Boris Johnson's administration spent more than £322,000 on three completely unused water cannons during his time as Mayor of London – including almost £1,000 fitting CD players.
Johnson purchased three second-hand Ziegler Wasserwerfer 9000 water cannons in 2014 but they have never been used and are currently illegal in England and Wales.
Theresa May, who was then Home Secretary, rejected Johnson's request to use the cannons because of the medical risks they cause, including potential blindness and spinal injuries.
Sadiq Khan, Johnson's successor as Mayor of London, has now revealed the full cost to the Metropolitan Police in maintaining the "redundant" cannons which have been kept in storage for two years.
In total, £322,834 has been spent on purchasing, fitting out and repairing the three machines, including £19,000 in paint jobs, nearly £5,000 repairing corrosion and £32,000 on Low Emission Zone compliance.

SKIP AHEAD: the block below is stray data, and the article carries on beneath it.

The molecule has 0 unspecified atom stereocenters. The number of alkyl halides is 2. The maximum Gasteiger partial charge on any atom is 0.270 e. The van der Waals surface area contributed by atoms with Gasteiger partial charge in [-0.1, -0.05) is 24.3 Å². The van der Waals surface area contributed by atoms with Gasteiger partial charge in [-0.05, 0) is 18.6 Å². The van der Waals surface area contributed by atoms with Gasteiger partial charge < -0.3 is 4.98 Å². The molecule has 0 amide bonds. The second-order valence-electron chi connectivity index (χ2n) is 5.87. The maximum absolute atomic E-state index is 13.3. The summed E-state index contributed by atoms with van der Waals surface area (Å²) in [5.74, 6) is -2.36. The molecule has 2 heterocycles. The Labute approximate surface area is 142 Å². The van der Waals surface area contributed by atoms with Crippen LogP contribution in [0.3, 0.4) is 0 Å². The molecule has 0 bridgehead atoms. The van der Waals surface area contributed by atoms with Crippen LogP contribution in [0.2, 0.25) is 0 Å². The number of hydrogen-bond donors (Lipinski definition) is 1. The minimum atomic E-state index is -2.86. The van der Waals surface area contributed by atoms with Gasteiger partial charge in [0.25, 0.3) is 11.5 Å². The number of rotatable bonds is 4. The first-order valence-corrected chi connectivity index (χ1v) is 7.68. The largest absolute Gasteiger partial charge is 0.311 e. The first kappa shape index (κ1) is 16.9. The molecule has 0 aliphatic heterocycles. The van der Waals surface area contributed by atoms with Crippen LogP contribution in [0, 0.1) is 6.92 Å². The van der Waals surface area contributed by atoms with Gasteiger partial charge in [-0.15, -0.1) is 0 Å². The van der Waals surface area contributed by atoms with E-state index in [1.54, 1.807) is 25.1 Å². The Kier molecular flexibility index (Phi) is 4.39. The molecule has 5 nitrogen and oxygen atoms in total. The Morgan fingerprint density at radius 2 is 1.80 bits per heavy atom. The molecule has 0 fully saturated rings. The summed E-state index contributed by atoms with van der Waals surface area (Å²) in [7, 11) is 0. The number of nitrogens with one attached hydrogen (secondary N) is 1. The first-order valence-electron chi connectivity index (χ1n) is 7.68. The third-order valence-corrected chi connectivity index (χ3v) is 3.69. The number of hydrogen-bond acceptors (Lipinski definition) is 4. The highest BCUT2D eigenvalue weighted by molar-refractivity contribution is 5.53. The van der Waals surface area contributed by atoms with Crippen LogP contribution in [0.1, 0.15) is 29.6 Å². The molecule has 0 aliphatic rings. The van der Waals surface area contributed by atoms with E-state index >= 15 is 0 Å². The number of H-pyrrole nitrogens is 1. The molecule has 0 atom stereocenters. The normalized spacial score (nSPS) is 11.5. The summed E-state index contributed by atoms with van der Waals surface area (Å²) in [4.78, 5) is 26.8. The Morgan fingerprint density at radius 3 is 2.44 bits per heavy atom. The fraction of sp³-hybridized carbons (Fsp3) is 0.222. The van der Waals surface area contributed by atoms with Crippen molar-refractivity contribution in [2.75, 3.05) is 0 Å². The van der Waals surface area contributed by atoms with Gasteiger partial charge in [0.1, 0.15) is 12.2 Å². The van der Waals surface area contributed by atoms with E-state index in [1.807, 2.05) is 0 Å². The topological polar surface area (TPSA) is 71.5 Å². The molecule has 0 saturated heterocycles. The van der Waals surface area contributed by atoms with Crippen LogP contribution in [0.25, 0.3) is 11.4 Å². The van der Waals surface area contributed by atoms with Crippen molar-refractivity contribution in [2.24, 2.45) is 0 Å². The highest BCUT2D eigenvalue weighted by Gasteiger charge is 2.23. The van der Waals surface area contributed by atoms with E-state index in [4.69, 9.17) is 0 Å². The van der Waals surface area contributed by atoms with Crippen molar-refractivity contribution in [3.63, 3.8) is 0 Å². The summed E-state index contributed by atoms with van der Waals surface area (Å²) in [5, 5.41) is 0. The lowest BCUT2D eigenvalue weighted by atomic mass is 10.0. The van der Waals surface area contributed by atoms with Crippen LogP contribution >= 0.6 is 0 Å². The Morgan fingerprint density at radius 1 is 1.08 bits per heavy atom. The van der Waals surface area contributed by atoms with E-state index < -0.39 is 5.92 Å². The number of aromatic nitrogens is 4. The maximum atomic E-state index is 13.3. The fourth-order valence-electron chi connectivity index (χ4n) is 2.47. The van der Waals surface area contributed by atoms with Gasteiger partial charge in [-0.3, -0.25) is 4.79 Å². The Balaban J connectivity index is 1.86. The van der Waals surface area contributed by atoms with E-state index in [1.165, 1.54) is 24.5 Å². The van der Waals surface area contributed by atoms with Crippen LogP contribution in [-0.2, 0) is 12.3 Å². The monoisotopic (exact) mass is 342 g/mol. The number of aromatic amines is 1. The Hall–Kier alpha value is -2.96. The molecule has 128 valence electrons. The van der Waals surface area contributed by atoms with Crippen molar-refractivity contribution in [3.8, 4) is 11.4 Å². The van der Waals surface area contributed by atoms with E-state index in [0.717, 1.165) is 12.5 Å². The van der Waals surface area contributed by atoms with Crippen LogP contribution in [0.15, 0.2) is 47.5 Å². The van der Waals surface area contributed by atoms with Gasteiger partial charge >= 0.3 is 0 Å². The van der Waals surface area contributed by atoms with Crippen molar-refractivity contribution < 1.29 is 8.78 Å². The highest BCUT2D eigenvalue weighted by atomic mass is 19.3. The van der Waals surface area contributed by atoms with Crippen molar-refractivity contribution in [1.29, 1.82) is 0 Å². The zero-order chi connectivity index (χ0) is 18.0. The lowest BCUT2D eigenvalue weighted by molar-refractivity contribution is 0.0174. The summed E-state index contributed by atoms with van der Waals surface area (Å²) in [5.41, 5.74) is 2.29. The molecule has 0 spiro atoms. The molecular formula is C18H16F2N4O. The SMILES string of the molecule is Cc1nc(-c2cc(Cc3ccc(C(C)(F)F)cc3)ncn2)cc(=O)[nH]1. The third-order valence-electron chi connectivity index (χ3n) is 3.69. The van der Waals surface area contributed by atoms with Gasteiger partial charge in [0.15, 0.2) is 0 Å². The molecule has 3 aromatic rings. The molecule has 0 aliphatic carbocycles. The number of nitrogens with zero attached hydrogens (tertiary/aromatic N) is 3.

Khan revealed the cost of the completely unused cannons while announcing his decision to sell all three, with the money raised going towards helping to tackle gang crime.
He said: "It beggars belief that such a huge amount of taxpayers' money has been wasted on paying to store these redundant machines. We've been left in this position by the previous Mayor who rashly purchased them before he even had permission to use them, and now it's my job to claw back as much of London taxpayers' money as I can.
"I have spent a significant amount of time looking into how I can do this, and have been left with no choice but sell these machines through a process that charges a fee.
"By working with communities and returning to real neighbourhood policing, we can do far more for the safety of our city rather than relying on obsolete and illegal water cannon. They do not belong on the streets of London, and by selling them we're able to put money back into helping young people affected by gang crime and keeping Londoners safe."
Johnson, who once offered to be shot at with a water cannon in 2014 in order to prove their safety, first applied to use the cannons in the wake of the 2011 summer riots, which began in London and escalated to other parts of England.
The detailed combined costs of all three vehicles, between April 2014-April 2016, are: